Marqise Lee: Bortles has ‘no choice’ but to lead Jaguars to Super Bowl

During an incredible run to the AFC Championship Game last season, the Jacksonville Jaguars showed they have what it takes to be Super Bowl contenders for the foreseeable future.

With one of the league’s best defenses and the top-ranked rushing attack, many point to quarterback Blake Bortles as the only thing holding the team back from hoisting the Lombardi Trophy.

When asked Friday if Bortles was the man to lead the Jaguars to the Super Bowl, receiver Marqise Lee offered a very blunt answer.

He ain’t got no choice, Lee said with a smile on NFL Network’s NFL Total Access. He understands, as far as his last two years, how important it is for him to get his game up and get us going. That’s the reason why we were going this year and that’s the reason why we made it that far. He didn’t have a turnover in the playoffs.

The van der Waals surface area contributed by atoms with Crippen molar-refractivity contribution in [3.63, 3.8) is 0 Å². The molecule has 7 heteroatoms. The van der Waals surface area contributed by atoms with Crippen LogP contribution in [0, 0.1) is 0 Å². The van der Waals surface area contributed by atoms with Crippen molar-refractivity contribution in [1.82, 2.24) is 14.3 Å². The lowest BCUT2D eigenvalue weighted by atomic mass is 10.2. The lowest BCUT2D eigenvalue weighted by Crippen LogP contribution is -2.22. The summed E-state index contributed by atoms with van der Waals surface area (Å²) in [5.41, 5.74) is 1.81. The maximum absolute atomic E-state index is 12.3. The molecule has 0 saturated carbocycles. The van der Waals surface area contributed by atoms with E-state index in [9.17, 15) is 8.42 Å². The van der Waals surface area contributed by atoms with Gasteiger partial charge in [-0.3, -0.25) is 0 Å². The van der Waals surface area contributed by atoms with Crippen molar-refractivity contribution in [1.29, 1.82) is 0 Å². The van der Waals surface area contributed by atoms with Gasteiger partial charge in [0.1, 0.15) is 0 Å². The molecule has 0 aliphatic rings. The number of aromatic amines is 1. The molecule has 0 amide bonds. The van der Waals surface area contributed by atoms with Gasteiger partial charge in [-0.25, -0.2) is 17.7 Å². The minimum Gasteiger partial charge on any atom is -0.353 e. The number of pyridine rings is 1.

Broncos — Courtland Sutton, WR, SMU: If he seems like a basketball player on grass… well, he is. A former member of the Mustangs’ hoops squad, the 6-3, 218-pounder has excellent hands and the size to be an immediate red zone factor. Sutton has 22 TD grabs over the past two years and averaged better than 16 yards per catch despite limited wiggle (but solid 4.54 speed). His presence could mean Demaryius Thomas’ days in Denver are winding down after two so-so seasons despite a hefty contract.

On the downside, the common complaint about Jackson is that he throws from a narrow base, which is to say that he keeps his feet close together. Because of this, he doesn’t generate velocity and accuracy from his lower body up. He struggles with short and intermediate accuracy at times because of this, and his NFL coaches will have to teach him to align his lower and upper body for optimal results.

In this way, Jackson’s ability to make any throw with only his upper body is a bit of a disadvantage in that he hasn’t had to make the technical adjustments less talented quarterbacks have to over time. That Jackson can often overcome his technical liabilities with pure athleticism is something a player can get away with at the college level, but against more advanced and talented NFL defenses—and throwing into much tighter windows—he’ll have to refine his palette.

He can make deep throws over cornerbacks into the arms of receivers on the run. He’s improved his touch, timing and arc on posts and fades, and he’s learning to throw with anticipation.
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